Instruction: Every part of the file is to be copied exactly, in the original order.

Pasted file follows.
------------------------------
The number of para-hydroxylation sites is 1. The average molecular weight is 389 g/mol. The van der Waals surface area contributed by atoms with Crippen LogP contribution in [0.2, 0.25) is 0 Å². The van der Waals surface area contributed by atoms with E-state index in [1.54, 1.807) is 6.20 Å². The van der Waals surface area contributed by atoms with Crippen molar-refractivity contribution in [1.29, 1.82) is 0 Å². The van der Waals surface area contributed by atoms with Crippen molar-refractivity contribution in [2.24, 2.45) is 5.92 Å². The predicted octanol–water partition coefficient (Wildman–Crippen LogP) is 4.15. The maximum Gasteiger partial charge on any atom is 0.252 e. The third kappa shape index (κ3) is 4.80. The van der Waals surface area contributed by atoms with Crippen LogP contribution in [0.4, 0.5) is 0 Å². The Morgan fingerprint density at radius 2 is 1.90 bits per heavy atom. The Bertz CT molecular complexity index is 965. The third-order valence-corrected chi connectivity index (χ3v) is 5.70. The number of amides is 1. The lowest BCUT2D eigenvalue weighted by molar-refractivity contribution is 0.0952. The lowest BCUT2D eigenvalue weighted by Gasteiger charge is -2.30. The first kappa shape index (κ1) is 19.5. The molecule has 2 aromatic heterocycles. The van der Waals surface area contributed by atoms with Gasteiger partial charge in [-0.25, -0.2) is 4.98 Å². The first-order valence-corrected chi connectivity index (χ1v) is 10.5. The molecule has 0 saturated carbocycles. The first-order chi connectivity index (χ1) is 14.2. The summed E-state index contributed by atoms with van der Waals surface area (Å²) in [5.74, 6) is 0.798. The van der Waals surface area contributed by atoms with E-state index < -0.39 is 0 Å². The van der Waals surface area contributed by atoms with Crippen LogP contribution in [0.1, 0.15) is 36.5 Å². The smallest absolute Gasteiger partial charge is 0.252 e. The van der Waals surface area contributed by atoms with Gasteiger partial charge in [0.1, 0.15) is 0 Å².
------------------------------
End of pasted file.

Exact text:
The number of para-hydroxylation sites is 1. The average molecular weight is 389 g/mol. The van der Waals surface area contributed by atoms with Crippen LogP contribution in [0.2, 0.25) is 0 Å². The van der Waals surface area contributed by atoms with E-state index in [1.54, 1.807) is 6.20 Å². The van der Waals surface area contributed by atoms with Crippen molar-refractivity contribution in [1.29, 1.82) is 0 Å². The van der Waals surface area contributed by atoms with Crippen molar-refractivity contribution in [2.24, 2.45) is 5.92 Å². The predicted octanol–water partition coefficient (Wildman–Crippen LogP) is 4.15. The maximum Gasteiger partial charge on any atom is 0.252 e. The third kappa shape index (κ3) is 4.80. The van der Waals surface area contributed by atoms with Crippen LogP contribution in [0.4, 0.5) is 0 Å². The Morgan fingerprint density at radius 2 is 1.90 bits per heavy atom. The Bertz CT molecular complexity index is 965. The third-order valence-corrected chi connectivity index (χ3v) is 5.70. The number of amides is 1. The lowest BCUT2D eigenvalue weighted by molar-refractivity contribution is 0.0952. The lowest BCUT2D eigenvalue weighted by Gasteiger charge is -2.30. The first kappa shape index (κ1) is 19.5. The molecule has 2 aromatic heterocycles. The van der Waals surface area contributed by atoms with Gasteiger partial charge in [-0.25, -0.2) is 4.98 Å². The first-order valence-corrected chi connectivity index (χ1v) is 10.5. The molecule has 0 saturated carbocycles. The first-order chi connectivity index (χ1) is 14.2. The summed E-state index contributed by atoms with van der Waals surface area (Å²) in [5.74, 6) is 0.798. The van der Waals surface area contributed by atoms with E-state index < -0.39 is 0 Å². The van der Waals surface area contributed by atoms with Crippen LogP contribution in [0.1, 0.15) is 36.5 Å². The smallest absolute Gasteiger partial charge is 0.252 e. The van der Waals surface area contributed by atoms with Gasteiger partial charge in [0.1, 0.15) is 0 Å².